DENAIR — Denair parents and teachers sparred over salaries and sacrifices after hearing their schools still could be taken over by the state if spending does not go down.
The district has yet to settle with its teachers on salaries or layoffs, leaving Denair Unifieds financial sheets in the red and the steps toward state receivership marching forward.
Fiscal adviser Terri Ryland said Denair has fallen so deeply into a hole that the district is out of cash and cant pay back its $1.3million loan from the Stanislaus County Office of Education.
But getting a bailout loan from the state comes with about $1million in additional administrative costs, she said, further draining the districts $8 million annual budget.
The long-term impact of that to a community is devastating, Ryland said. Its not the same goals. Its just slash and burn and get the state its money back. Thats the priority.
The process begins with a meeting this Friday morning when state crisis management experts will meet with district financial experts. It would take six to eight months to have the state intervene.
Drastic times call for drastic action, said Denair Unified charter parent April Dunham-Filson, calling the teachers negotiating stand a game of chicken.
Parent Susanne Loetz said the protracted negotiations were prolonging an atmosphere of uncertainty that was causing families to leave the district.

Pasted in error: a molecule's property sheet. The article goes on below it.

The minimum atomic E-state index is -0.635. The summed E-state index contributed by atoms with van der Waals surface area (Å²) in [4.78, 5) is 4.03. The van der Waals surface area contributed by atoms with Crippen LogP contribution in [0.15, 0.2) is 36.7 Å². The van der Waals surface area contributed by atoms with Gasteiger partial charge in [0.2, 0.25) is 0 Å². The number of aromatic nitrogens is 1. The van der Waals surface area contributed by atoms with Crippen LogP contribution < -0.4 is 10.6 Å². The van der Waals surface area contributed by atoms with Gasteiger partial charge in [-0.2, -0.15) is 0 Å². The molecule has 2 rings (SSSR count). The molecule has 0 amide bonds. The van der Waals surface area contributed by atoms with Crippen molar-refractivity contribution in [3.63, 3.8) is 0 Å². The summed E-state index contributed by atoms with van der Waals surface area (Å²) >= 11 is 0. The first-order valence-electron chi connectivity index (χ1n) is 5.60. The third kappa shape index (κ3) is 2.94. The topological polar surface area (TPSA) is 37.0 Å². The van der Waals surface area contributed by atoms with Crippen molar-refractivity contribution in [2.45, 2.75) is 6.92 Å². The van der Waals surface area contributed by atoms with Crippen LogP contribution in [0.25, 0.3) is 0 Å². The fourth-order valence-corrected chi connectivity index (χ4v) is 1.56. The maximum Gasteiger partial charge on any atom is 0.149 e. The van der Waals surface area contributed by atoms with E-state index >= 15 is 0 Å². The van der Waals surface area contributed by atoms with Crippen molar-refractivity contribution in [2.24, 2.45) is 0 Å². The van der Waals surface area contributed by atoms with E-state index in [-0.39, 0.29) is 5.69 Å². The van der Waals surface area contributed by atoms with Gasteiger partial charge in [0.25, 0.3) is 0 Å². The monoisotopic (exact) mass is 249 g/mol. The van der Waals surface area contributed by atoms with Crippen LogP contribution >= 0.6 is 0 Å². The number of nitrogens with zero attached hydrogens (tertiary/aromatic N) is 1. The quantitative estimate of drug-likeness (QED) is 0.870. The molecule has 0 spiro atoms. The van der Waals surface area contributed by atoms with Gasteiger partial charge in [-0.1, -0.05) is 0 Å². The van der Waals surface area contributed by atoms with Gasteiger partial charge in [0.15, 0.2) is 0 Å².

Denairs latest enrollment is 61 students down from last years count, which was 81 students lower than the year before. It ended last year with 931 students.
Teachers with Denair Unified Teachers Association said other bargaining groups were brought up to a competitive salary before taking a salary cut. Teacher salaries are 11 percent below the county average and they are being asked to take cuts on top of that.
In 2011-12, the latest comparison available from the state, show the average teacher salary in Denair was $63,493. Teachers in four Stanislaus districts get less, with a range of about $50,000 a year in several one-school districts to $76,500 in Modesto City Schools.
DUTA President Barry Cole said he is confident a deal can be struck in time. He said his negotiating team will have a counterproposal prepared within the next few weeks.